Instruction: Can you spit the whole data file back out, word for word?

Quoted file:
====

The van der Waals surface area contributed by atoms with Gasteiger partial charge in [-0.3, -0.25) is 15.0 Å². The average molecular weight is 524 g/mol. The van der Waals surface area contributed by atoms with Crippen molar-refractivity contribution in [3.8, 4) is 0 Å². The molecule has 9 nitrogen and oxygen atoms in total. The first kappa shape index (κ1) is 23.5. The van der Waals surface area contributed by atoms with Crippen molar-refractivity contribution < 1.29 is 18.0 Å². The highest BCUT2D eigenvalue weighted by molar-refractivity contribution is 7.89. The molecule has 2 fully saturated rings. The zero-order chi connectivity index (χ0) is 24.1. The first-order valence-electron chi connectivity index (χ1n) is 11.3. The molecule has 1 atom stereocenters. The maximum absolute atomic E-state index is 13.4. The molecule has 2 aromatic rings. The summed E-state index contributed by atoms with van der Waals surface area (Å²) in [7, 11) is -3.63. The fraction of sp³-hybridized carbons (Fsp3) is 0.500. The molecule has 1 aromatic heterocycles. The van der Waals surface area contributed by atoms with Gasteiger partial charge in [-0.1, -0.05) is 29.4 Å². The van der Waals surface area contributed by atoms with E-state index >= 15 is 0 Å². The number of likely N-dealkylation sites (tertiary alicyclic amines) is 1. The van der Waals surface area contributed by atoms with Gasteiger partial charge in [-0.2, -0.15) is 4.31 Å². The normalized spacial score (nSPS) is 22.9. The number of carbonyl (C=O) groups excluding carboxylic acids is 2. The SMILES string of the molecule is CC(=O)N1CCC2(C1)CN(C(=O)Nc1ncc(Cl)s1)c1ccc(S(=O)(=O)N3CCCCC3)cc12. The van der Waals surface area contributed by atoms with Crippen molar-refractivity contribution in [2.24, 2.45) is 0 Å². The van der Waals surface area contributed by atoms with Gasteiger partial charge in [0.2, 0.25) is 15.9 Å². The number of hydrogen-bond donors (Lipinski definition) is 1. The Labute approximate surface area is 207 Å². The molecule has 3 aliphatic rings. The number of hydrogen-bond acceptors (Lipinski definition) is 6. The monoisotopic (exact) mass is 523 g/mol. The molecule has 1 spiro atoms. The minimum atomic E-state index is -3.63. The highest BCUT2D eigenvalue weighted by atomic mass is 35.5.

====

The van der Waals surface area contributed by atoms with Gasteiger partial charge in [-0.3, -0.25) is 15.0 Å². The average molecular weight is 524 g/mol. The van der Waals surface area contributed by atoms with Crippen molar-refractivity contribution in [3.8, 4) is 0 Å². The molecule has 9 nitrogen and oxygen atoms in total. The first kappa shape index (κ1) is 23.5. The van der Waals surface area contributed by atoms with Crippen molar-refractivity contribution < 1.29 is 18.0 Å². The highest BCUT2D eigenvalue weighted by molar-refractivity contribution is 7.89. The molecule has 2 fully saturated rings. The zero-order chi connectivity index (χ0) is 24.1. The first-order valence-electron chi connectivity index (χ1n) is 11.3. The molecule has 1 atom stereocenters. The maximum absolute atomic E-state index is 13.4. The molecule has 2 aromatic rings. The summed E-state index contributed by atoms with van der Waals surface area (Å²) in [7, 11) is -3.63. The fraction of sp³-hybridized carbons (Fsp3) is 0.500. The molecule has 1 aromatic heterocycles. The van der Waals surface area contributed by atoms with Gasteiger partial charge in [-0.1, -0.05) is 29.4 Å². The van der Waals surface area contributed by atoms with E-state index >= 15 is 0 Å². The number of likely N-dealkylation sites (tertiary alicyclic amines) is 1. The van der Waals surface area contributed by atoms with Gasteiger partial charge in [-0.2, -0.15) is 4.31 Å². The normalized spacial score (nSPS) is 22.9. The number of carbonyl (C=O) groups excluding carboxylic acids is 2. The SMILES string of the molecule is CC(=O)N1CCC2(C1)CN(C(=O)Nc1ncc(Cl)s1)c1ccc(S(=O)(=O)N3CCCCC3)cc12. The van der Waals surface area contributed by atoms with Crippen molar-refractivity contribution in [2.24, 2.45) is 0 Å². The van der Waals surface area contributed by atoms with Gasteiger partial charge in [0.2, 0.25) is 15.9 Å². The number of hydrogen-bond donors (Lipinski definition) is 1. The Labute approximate surface area is 207 Å². The molecule has 3 aliphatic rings. The number of hydrogen-bond acceptors (Lipinski definition) is 6. The monoisotopic (exact) mass is 523 g/mol. The molecule has 1 spiro atoms. The minimum atomic E-state index is -3.63. The highest BCUT2D eigenvalue weighted by atomic mass is 35.5.